Priest Indicted in Sex-Abuse Case

By J. Michael Parker
The Express-News
February 3, 1994

St. Anthony's students accuse ex-seminary teacher

A Roman Catholic priest who was removed from a seminary teaching post last month has been indicted by a Bexar County grand jury on charges of sexual assault of a child and indecency with a child.

The indictment returned Wednesday charged the Rev. Carlos Lozano, 37, with one count of sexual assault and three of indecency, District Attorney Steve Hilbig said.

Each count is a second-degree felony punishable by two to 20 years in prison and a fine of up to $10,000, he said. Recommended bond on each charge is $10,000.

Lozano, dean of men for the past year at St. Anthony's High School Seminary at 3200 McCullough Ave. was placed on administrative leave Dec. 17, the same day four students at the school told police a spiritual adviser at the school had fondled their genitals on several occasions during the past year, according to police reports.

One also reported having oral sex with the priest, the reports said.

Two complainants are 17 years old and the other two are 16 years old, the reports indicate.

Lozano was receiving counseling at an undisclosed retreat center outside Bexar County, said officials of the southern U.S. province of the Oblates of Mary Immaculate religious order.

Hilbig confirmed late Wednesday that a warrant has been issued for Lozano's arrest. Other sources said Lozano was expected in court Thursday to answer the charges.

The Oblate province, which has about 180 priests and brothers, operates St. Anthony's as a preparatory school for boys considering vocations to the priesthood or religious life.

A Kingsville native, Lozano was ordained last year.

An Oblate brother before his priestly ordination, Lozano served as a dormitory proctor, taught computer science and had been in charge of music during his two years at the 114-student school, St. Anthony's officials said.

"This has caused grave concern and sadness, not only to the Oblates but also to the students and faculty of St. Anthony's and their families," said the Rev. Eugene Canas, provincial superior of the Oblates, in a prepared statement.

Canas said the Texas Department of Protective and Regulatory Services was notified immediately of the allegations and "every effort has been made to cooperate with them and the law enforcement authorities."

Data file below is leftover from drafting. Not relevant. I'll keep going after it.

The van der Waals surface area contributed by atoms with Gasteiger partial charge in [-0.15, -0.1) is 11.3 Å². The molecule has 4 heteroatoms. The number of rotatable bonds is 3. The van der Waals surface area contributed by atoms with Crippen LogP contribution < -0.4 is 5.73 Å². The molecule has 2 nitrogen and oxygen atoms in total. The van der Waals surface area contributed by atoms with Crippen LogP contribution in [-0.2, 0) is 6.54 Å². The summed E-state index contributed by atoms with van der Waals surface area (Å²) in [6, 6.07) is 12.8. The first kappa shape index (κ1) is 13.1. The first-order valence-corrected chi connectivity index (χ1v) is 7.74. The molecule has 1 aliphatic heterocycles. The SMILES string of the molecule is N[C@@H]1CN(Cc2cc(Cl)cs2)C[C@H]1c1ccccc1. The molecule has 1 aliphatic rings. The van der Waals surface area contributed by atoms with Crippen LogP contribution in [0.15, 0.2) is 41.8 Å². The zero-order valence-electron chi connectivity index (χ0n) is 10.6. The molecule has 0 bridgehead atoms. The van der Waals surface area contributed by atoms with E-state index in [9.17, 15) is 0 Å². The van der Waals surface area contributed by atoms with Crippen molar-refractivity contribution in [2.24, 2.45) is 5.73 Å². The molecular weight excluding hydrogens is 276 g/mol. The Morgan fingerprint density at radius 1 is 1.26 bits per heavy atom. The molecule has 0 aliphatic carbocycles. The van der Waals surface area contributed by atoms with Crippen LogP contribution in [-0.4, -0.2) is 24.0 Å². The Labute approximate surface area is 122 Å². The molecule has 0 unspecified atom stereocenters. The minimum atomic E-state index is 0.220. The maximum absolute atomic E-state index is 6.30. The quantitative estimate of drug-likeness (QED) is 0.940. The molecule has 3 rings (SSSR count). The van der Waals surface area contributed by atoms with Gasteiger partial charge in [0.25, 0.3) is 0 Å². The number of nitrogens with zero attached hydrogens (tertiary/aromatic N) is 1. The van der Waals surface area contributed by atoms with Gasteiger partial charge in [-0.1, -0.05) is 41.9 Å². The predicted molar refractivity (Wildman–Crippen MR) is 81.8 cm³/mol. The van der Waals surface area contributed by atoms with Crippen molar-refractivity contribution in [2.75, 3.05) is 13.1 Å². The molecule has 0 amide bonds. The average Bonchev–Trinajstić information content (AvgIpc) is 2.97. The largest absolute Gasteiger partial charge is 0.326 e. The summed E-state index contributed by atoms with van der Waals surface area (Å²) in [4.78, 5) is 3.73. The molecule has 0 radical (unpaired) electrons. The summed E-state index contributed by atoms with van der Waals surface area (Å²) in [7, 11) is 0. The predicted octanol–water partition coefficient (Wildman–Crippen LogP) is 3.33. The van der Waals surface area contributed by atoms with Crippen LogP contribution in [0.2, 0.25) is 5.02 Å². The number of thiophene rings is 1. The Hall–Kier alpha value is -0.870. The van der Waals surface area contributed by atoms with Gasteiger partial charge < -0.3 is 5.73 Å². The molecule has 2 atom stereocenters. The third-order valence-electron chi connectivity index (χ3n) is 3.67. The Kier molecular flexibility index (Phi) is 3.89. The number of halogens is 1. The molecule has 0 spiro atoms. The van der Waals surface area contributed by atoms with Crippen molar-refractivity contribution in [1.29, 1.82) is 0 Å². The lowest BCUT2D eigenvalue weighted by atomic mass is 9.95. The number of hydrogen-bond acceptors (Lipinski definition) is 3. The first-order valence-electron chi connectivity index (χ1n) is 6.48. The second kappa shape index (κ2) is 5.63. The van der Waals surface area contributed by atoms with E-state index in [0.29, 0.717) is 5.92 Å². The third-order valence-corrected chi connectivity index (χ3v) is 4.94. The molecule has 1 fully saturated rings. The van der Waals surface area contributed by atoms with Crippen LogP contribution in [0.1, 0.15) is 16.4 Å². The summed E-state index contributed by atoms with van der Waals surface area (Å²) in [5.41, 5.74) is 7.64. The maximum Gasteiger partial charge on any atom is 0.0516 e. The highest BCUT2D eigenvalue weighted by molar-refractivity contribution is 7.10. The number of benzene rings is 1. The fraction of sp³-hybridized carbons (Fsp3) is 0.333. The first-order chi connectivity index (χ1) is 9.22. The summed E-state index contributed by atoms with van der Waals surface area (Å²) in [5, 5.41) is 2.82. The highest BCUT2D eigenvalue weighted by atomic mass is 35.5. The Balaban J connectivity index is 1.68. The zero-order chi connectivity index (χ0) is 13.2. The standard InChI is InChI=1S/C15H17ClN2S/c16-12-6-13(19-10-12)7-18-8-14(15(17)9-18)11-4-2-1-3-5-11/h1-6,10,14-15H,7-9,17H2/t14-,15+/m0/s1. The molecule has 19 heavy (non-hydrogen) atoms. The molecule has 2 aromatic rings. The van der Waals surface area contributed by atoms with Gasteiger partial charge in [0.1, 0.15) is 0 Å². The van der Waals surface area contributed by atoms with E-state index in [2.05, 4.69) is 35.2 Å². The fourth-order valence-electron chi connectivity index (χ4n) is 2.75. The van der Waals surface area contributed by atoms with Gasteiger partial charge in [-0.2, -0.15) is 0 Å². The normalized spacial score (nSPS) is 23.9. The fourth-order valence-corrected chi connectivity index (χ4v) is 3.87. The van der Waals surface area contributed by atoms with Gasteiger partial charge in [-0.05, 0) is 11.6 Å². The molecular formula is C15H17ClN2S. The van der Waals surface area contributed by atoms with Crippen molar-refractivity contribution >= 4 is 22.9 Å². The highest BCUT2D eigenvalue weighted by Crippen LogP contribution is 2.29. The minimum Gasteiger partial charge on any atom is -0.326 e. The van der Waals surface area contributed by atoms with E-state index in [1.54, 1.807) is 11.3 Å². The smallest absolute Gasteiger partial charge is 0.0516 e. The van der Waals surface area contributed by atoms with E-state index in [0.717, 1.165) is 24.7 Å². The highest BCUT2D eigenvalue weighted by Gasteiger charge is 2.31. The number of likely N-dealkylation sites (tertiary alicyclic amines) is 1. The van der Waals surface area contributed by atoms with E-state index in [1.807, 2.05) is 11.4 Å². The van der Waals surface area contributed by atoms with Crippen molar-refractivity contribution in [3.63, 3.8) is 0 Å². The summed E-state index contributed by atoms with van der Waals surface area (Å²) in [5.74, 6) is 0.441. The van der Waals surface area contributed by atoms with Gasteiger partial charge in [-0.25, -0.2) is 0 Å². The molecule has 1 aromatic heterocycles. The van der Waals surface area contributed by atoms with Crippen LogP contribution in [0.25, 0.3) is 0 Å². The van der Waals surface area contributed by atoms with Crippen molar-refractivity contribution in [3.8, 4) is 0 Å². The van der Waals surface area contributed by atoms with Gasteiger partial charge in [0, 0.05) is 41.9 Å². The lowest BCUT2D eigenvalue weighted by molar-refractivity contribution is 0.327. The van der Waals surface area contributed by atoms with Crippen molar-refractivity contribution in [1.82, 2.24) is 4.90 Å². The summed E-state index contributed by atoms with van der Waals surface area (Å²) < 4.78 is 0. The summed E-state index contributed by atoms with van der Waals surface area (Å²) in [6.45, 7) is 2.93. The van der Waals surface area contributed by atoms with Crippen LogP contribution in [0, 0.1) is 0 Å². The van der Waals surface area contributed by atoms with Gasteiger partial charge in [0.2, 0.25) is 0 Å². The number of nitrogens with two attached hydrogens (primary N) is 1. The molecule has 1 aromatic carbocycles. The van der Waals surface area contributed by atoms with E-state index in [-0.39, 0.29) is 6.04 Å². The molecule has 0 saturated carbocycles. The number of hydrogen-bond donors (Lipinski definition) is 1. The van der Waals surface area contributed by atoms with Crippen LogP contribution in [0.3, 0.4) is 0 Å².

"Moreover, our priority has been to make counseling available to the students and their families as well as to anyone at St. Anthony's whose life may have been impacted by these allegations," he said.

The allegations are the first involving an Oblate priest in San Antonio, officials of the order said.

A Franciscan priest, the Rev. Federico Fernandez, was removed from his parish in 1988 after he was accused of molesting two brothers.

The criminal charges against Fernandez were dropped when attorneys for the victims said a trial would be too traumatic for them.

Dismissal of the criminal cases came after a civil suit filed by the victims' family was settled out of court and the settlement sealed by judicial order despite efforts by the San Antonio Express-News to have it made public.

Two Archdiocese of San Antonio priests have allegations of sexual misconduct pending against them.

The Rev. Javier Ortiz Dietz was indicted last year on charges of aggravated sexual assault on a child and indecency with a child.

He is free on $100,000 bond while awaiting trial scheduled March 28 before District Judge Sharon MacRae and also is receiving counseling.

Uvalde authorities are investigating sexual misconduct charges involving a teen-age girl against the Rev. Johnny Davila, who was removed last month as pastor of Sacred Heart Parish in Uvalde.

Both the archdiocese and the Oblates have had policies for several years requiring immediate removal of the priest from ministry pending investigation of the allegations and immediate reporting of the allegations to the Texas Department of Protective and Regulatory Services and local law enforcement authorities.

If the allegations are found to be true, the policies require permanent suspension of the priest.

Virtually all 188 U.S. dioceses and many religious orders, including the Oblates, have such policies, and a national bishops' committee is now available to help individual dioceses respond properly to such allegations.

Several Texas bishops said the church's record in handling clergy sexual abuse cases has improved dramatically in the past five years as both the church and society in general have learned much more about the nature and seriousness of sexual abuse.

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